Tips for preparing for college exams:
1.     Be prepared for class. After your first days of classes, make sure to read your syllabi, which are simply lists of expectations and important due dates and deadlines for each class. Take time to make note of assignments and readings that are expected to be completed before each class, and actually use this knowledge to prepare for class. If you show up to class with readings and assignments completed, you’ll be able to actively engage in the conversations and understand the lectures that take place inside the classroom.
2.     Be attentive in class. Believe it or not, most of the information that you learn in your classes is useful and important! And you might find that a lot of the information you learn will someday show up again in another course or in everyday life. With this (and exam prep) in mind, try to find some intrinsic motivation to care about the information you learn by associating that information with something that you like or makes sense to you. For example, you might compare a math example to some of your own daily transactions or activities. Try to see how the information relates to the real world. This will help you to remember the information and to absorb it as you’re taking notes.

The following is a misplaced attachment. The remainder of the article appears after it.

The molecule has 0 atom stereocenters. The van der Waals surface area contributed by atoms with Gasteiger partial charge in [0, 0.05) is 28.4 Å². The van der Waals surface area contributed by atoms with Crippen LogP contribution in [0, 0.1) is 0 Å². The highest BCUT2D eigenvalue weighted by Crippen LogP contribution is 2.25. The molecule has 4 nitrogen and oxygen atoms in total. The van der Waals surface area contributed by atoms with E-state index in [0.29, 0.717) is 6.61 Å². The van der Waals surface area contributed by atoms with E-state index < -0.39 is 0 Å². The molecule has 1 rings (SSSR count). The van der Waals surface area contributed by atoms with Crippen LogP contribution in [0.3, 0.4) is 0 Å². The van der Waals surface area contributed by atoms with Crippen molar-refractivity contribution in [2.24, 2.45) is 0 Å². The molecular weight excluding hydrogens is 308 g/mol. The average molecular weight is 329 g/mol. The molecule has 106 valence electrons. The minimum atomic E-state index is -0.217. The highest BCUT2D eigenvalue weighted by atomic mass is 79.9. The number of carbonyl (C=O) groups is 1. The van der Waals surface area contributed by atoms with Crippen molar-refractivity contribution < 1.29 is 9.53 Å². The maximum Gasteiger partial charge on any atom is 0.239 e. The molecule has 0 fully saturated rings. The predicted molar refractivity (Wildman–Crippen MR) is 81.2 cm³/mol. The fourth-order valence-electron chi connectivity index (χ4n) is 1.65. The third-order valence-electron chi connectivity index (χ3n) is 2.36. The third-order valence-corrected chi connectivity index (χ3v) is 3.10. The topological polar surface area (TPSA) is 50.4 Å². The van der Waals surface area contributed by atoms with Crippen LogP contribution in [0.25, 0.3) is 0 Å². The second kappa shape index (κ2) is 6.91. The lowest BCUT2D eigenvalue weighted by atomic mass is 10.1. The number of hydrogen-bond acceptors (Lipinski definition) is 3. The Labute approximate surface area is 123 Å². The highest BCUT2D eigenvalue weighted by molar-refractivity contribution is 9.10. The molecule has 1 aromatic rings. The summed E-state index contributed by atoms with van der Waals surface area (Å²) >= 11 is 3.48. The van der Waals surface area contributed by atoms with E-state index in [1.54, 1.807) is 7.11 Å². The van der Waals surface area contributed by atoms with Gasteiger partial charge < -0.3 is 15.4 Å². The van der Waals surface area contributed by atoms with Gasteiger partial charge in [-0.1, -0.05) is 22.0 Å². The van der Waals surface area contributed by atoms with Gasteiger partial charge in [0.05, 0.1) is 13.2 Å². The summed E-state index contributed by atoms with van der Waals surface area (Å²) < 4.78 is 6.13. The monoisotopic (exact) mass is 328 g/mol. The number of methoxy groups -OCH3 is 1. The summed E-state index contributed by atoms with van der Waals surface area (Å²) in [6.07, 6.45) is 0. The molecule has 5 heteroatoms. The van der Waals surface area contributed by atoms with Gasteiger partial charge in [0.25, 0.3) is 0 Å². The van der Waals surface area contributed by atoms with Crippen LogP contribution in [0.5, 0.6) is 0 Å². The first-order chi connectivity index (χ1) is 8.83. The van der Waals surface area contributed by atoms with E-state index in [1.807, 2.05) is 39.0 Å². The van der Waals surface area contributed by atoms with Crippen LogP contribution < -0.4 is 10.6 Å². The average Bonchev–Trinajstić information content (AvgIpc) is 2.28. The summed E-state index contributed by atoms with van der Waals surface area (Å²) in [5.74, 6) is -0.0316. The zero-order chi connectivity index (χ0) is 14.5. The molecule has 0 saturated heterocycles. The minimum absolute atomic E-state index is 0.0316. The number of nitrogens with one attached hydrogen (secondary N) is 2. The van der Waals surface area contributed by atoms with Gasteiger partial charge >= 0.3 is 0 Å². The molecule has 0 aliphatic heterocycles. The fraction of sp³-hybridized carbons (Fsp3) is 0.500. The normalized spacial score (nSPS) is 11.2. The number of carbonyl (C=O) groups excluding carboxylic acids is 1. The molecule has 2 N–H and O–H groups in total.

3.     Be a good note-taker. Being a good note-taker will help you prepare for the exam. When I take notes, I assume that I won’t remember anything from lectures; therefore, I write down everything! Yes, this does mean that I have a lot of notes from my classes. Therefore, I spend some additional time outside of class to highlight important concepts based on the instructor’s teaching. When the instructor spends a relatively long amount of time or is enthusiastically sharing certain points or concepts, I assume that I’m going to see that information again on an exam.